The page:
Housing Standards Act. Only 6.5% of the articles mentioned local laws related to
The most prevalent complaint about the ADA from its critics is that
it will cost too much for business and other sectors of society to implement. In
terms of percentages, this notion of costliness associated with the ADA was
found more often in stories with sources from business or mentions of some
government groups. Table 5 illustrates the trend toward implication of
costliness in selected sources and government and disability groups. Most of the
crosstabulations for this table were not significant, but it does show a crucial
trend in the coverage of the ADA stories.
This is a unique study in that it illustrates that the news media's
reliance on government sources can work in the favor of a marginalized group
that had a hand in creating federal legislation. It was fortunate for the
disability rights movement that Congress did not dilute that perspective in the
ADA because that allowed for the media to latch onto something validated by a
major government institution. The nature of the ADA story, also, did not allow
the media to use the traditional stereotypes, which present people with
disabilities as medical problems in need of a cure or as superhuman (Clogston,
1990). This story forced the news media to acknowledge people with disabilities
as having minority group status and deserving full civil rights. It seems clear
that journalists can assimilate new frames, especially when they are handed down
from Congress. This is significant when that new frame tries to shake loose old
stereotypes. The mainstream news media serve popular imagination as the
"watchdogs" of government through investigative reporting. But more often than
not studies show they are compliant vehicles for the rhetoric of the federal
Watson (1993) says the greatest accomplishment of the disability
community in getting the bill passed was maintaining the narrative of civil
rights and minority group politics in the law. The disability community
established the bipartisan nature of the Act and then established the reason for
the ADA -- "that its protections were an issue of civil rights rather than a
charitable obligation or some other rationale" (Watson, p.29). The narrative
they hung onto most strongly, therefore, was "civil rights regardless of cost,"
Watson said (p. 30). With that narrative secure in the legislative language,
government sources and disability related sources gave the news media the same
As noted, the ADA represents a point at which both the government and
the disability rights movement can "own," in Gusfield's term (1981), the problem
of discrimination against people with disabilities. For decades, disability has
been defined and framed by government only through legislation on war veterans,
rehabilitation, education, and social security. According to Gusfield, a group
must "own" a problem to have the power to frame it in the public sphere. In the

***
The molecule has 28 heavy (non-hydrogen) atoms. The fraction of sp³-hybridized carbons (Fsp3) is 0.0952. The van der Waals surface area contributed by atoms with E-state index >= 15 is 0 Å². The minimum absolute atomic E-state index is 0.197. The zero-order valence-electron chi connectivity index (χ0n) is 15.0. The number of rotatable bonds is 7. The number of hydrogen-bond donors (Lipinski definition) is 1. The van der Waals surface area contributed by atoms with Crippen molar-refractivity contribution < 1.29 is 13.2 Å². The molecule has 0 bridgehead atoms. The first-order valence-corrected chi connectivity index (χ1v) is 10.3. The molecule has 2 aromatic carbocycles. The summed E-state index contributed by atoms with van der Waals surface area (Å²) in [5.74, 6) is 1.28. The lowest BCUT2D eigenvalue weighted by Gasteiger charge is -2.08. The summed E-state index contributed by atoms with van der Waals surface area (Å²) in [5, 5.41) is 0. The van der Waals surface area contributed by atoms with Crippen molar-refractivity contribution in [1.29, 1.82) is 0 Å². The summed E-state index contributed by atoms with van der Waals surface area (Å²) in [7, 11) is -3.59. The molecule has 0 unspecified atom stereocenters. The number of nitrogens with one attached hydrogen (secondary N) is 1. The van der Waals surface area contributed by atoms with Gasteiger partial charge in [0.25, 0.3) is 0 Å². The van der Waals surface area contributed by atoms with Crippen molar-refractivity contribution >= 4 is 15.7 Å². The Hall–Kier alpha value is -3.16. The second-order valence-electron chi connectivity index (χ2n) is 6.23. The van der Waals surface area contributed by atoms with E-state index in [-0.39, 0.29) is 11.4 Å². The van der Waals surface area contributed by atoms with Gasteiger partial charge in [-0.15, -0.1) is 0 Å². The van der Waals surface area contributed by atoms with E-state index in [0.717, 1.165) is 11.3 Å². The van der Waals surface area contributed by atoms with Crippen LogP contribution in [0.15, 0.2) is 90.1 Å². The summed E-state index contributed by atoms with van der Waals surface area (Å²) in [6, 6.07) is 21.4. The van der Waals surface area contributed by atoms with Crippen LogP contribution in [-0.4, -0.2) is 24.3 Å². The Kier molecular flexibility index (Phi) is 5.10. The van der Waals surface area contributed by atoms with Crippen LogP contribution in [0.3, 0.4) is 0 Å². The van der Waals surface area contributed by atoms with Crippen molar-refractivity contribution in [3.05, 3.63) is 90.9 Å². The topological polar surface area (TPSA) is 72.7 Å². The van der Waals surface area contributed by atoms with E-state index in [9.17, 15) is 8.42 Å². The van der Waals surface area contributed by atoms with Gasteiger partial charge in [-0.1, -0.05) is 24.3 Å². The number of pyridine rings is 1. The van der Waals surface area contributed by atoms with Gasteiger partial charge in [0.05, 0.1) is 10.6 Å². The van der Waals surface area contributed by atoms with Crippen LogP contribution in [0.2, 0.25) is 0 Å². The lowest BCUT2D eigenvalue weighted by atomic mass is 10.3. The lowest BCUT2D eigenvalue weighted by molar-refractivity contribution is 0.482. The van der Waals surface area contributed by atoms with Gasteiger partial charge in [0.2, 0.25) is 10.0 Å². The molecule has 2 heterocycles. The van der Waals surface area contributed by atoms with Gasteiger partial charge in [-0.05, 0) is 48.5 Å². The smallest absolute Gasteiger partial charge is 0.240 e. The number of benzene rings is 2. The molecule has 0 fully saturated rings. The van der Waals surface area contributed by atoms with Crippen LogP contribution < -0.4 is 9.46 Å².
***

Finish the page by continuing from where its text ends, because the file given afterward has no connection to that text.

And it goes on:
late 1980s, the disability rights movement began gaining this power. Members of
movement worked from inside and outside the government to craft the ADA. The
movement had learned how significant it was to "own" its problems. As Scotch
(1988, p. 168) explains: "The disability rights movement is one in which the way
an issue was framed had serious effects on both movement participation and the
ability of the movement to influence public policies (as was also the case with
the problem of drunk driving -- Gusfield, 1981)." The federal government finally
accepted the disability rights frame. The news media became the only other
stumbling blocks to societal framing of this issue.
In their adversarial role, journalists did challenge government's
actions by going to business and local government sources in the news stories.
The business community, fearing the financial ramifications of the ADA, supplied
information to the media for a new frame for the Act to emerge -- that the ADA
would be costly to business. It is not surprising that the news media also would
embrace business sources, considering media are businesses that also have to
comply with the ADA. But more importantly, these journalists ply their trade in
the capitalistic society of the United States. As Gans (1980) has argued, news
media reflect a belief in the goodness of a free market economy. Shoemaker and
Reese (1991) say this fits with the basic ideology for the United States:
Fundamental is a belief in the value of
the capitalistic economic system, private ownership,
profit by self-interested entrepreneurs, and free
system is intertwined with the Protestant ethic and the
individual achievement (Shoemaker and Reese, 1991, p.
This ideology was perpetuated and embodied by the business sources
found in the ADA stories. Even the reasons cited for the creation of the
Americans with Disabilities Act illustrate the credence given to the "business"
side of the ADA story. Although the ADA is a civil rights bill dealing with a
myriad issues, especially employment discrimination against people with
disabilities, the issue of architectural access was cited most often as the
reason the ADA. In addition to being the visible result of the Act,
architectural access also has the potential to be most costly to business and
government. It should be noted also that 15% of the ADA stories appeared in the
business section of a newspaper, reinforcing that the business angle was often a
The media's reliance on government, disability, and business sources
may have shut out other kinds of information that were significant to the ADA